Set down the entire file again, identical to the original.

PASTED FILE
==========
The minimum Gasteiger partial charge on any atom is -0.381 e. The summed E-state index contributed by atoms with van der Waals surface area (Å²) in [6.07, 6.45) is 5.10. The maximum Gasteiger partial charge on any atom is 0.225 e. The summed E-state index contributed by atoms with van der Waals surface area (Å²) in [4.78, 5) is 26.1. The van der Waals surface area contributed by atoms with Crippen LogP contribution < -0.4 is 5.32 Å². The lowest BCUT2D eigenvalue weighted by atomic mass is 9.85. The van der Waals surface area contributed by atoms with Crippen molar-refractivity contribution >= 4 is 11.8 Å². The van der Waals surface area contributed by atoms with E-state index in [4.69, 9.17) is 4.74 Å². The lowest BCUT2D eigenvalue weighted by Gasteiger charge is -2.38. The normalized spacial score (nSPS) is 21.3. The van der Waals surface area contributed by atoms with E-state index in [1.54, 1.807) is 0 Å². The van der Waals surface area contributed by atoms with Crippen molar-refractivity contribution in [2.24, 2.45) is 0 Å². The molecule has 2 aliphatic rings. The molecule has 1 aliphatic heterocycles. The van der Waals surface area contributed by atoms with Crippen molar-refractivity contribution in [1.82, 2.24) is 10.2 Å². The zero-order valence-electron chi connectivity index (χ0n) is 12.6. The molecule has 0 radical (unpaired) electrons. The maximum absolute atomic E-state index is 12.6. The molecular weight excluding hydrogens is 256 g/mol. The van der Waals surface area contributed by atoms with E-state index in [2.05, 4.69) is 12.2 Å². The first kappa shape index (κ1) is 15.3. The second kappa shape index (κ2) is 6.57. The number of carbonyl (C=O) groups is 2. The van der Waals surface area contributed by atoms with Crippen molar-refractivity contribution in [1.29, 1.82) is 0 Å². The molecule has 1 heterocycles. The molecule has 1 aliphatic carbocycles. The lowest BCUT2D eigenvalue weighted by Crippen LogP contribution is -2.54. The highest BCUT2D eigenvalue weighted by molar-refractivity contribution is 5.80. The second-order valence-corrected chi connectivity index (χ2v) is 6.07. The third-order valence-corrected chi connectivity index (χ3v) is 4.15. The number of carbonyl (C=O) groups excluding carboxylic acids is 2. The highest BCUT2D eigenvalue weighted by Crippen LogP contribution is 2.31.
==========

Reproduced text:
The minimum Gasteiger partial charge on any atom is -0.381 e. The summed E-state index contributed by atoms with van der Waals surface area (Å²) in [6.07, 6.45) is 5.10. The maximum Gasteiger partial charge on any atom is 0.225 e. The summed E-state index contributed by atoms with van der Waals surface area (Å²) in [4.78, 5) is 26.1. The van der Waals surface area contributed by atoms with Crippen LogP contribution < -0.4 is 5.32 Å². The lowest BCUT2D eigenvalue weighted by atomic mass is 9.85. The van der Waals surface area contributed by atoms with Crippen molar-refractivity contribution >= 4 is 11.8 Å². The van der Waals surface area contributed by atoms with E-state index in [4.69, 9.17) is 4.74 Å². The lowest BCUT2D eigenvalue weighted by Gasteiger charge is -2.38. The normalized spacial score (nSPS) is 21.3. The van der Waals surface area contributed by atoms with E-state index in [1.54, 1.807) is 0 Å². The van der Waals surface area contributed by atoms with Crippen molar-refractivity contribution in [2.24, 2.45) is 0 Å². The molecule has 2 aliphatic rings. The molecule has 1 aliphatic heterocycles. The van der Waals surface area contributed by atoms with Crippen molar-refractivity contribution in [1.82, 2.24) is 10.2 Å². The zero-order valence-electron chi connectivity index (χ0n) is 12.6. The molecule has 0 radical (unpaired) electrons. The maximum absolute atomic E-state index is 12.6. The molecular weight excluding hydrogens is 256 g/mol. The van der Waals surface area contributed by atoms with E-state index in [2.05, 4.69) is 12.2 Å². The first kappa shape index (κ1) is 15.3. The second kappa shape index (κ2) is 6.57. The number of carbonyl (C=O) groups is 2. The van der Waals surface area contributed by atoms with Crippen molar-refractivity contribution in [1.29, 1.82) is 0 Å². The molecule has 1 heterocycles. The molecule has 1 aliphatic carbocycles. The lowest BCUT2D eigenvalue weighted by Crippen LogP contribution is -2.54. The highest BCUT2D eigenvalue weighted by molar-refractivity contribution is 5.80. The second-order valence-corrected chi connectivity index (χ2v) is 6.07. The third-order valence-corrected chi connectivity index (χ3v) is 4.15. The number of carbonyl (C=O) groups excluding carboxylic acids is 2. The highest BCUT2D eigenvalue weighted by Crippen LogP contribution is 2.31.